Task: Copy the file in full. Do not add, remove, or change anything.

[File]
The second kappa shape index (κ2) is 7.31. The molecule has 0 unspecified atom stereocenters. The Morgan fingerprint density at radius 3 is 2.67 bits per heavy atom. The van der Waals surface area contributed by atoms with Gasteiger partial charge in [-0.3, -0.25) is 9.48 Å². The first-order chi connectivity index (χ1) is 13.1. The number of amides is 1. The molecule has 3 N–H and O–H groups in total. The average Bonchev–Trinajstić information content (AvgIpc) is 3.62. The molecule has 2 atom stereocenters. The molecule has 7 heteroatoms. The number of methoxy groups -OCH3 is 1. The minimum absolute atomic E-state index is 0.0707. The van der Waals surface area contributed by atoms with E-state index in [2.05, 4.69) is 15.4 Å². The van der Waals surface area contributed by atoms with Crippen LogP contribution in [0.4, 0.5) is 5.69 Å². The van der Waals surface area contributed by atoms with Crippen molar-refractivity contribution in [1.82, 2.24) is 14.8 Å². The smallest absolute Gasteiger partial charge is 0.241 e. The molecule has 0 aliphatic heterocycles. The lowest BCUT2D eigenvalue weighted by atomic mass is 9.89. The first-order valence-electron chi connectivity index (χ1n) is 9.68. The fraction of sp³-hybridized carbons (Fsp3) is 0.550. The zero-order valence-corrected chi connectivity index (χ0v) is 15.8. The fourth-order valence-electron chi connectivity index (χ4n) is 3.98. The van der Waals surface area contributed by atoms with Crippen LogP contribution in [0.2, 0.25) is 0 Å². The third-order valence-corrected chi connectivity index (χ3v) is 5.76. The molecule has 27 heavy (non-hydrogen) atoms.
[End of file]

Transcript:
The second kappa shape index (κ2) is 7.31. The molecule has 0 unspecified atom stereocenters. The Morgan fingerprint density at radius 3 is 2.67 bits per heavy atom. The van der Waals surface area contributed by atoms with Gasteiger partial charge in [-0.3, -0.25) is 9.48 Å². The first-order chi connectivity index (χ1) is 13.1. The number of amides is 1. The molecule has 3 N–H and O–H groups in total. The average Bonchev–Trinajstić information content (AvgIpc) is 3.62. The molecule has 2 atom stereocenters. The molecule has 7 heteroatoms. The number of methoxy groups -OCH3 is 1. The minimum absolute atomic E-state index is 0.0707. The van der Waals surface area contributed by atoms with E-state index in [2.05, 4.69) is 15.4 Å². The van der Waals surface area contributed by atoms with Crippen LogP contribution in [0.4, 0.5) is 5.69 Å². The van der Waals surface area contributed by atoms with Crippen molar-refractivity contribution in [1.82, 2.24) is 14.8 Å². The smallest absolute Gasteiger partial charge is 0.241 e. The molecule has 0 aliphatic heterocycles. The lowest BCUT2D eigenvalue weighted by atomic mass is 9.89. The first-order valence-electron chi connectivity index (χ1n) is 9.68. The fraction of sp³-hybridized carbons (Fsp3) is 0.550. The zero-order valence-corrected chi connectivity index (χ0v) is 15.8. The fourth-order valence-electron chi connectivity index (χ4n) is 3.98. The van der Waals surface area contributed by atoms with Crippen LogP contribution in [0.2, 0.25) is 0 Å². The third-order valence-corrected chi connectivity index (χ3v) is 5.76. The molecule has 27 heavy (non-hydrogen) atoms.